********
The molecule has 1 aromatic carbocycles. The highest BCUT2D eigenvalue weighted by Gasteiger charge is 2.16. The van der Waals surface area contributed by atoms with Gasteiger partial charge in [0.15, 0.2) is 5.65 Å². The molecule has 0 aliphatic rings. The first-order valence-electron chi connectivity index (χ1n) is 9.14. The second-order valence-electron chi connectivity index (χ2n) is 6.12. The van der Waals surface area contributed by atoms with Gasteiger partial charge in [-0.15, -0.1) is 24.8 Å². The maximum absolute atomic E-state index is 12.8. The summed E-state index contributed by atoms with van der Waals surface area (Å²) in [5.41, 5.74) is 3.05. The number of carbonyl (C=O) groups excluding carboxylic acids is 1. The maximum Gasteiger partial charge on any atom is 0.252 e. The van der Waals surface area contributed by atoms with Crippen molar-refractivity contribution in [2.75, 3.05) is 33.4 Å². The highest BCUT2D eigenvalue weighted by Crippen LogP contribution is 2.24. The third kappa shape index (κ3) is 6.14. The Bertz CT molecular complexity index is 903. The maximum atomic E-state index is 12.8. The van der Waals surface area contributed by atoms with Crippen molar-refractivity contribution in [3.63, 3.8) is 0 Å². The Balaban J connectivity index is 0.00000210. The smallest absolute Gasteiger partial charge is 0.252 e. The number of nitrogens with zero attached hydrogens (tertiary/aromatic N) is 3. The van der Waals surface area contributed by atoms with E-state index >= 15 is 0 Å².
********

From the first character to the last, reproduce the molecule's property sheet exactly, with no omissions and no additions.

The molecule has 1 aromatic carbocycles. The highest BCUT2D eigenvalue weighted by Gasteiger charge is 2.16. The van der Waals surface area contributed by atoms with Gasteiger partial charge in [0.15, 0.2) is 5.65 Å². The molecule has 0 aliphatic rings. The first-order valence-electron chi connectivity index (χ1n) is 9.14. The second-order valence-electron chi connectivity index (χ2n) is 6.12. The van der Waals surface area contributed by atoms with Gasteiger partial charge in [-0.15, -0.1) is 24.8 Å². The maximum absolute atomic E-state index is 12.8. The summed E-state index contributed by atoms with van der Waals surface area (Å²) in [5.41, 5.74) is 3.05. The number of carbonyl (C=O) groups excluding carboxylic acids is 1. The maximum Gasteiger partial charge on any atom is 0.252 e. The van der Waals surface area contributed by atoms with Crippen molar-refractivity contribution in [2.75, 3.05) is 33.4 Å². The highest BCUT2D eigenvalue weighted by Crippen LogP contribution is 2.24. The third kappa shape index (κ3) is 6.14. The Bertz CT molecular complexity index is 903. The maximum atomic E-state index is 12.8. The van der Waals surface area contributed by atoms with Crippen molar-refractivity contribution in [3.63, 3.8) is 0 Å². The Balaban J connectivity index is 0.00000210. The smallest absolute Gasteiger partial charge is 0.252 e. The number of nitrogens with zero attached hydrogens (tertiary/aromatic N) is 3. The van der Waals surface area contributed by atoms with E-state index >= 15 is 0 Å².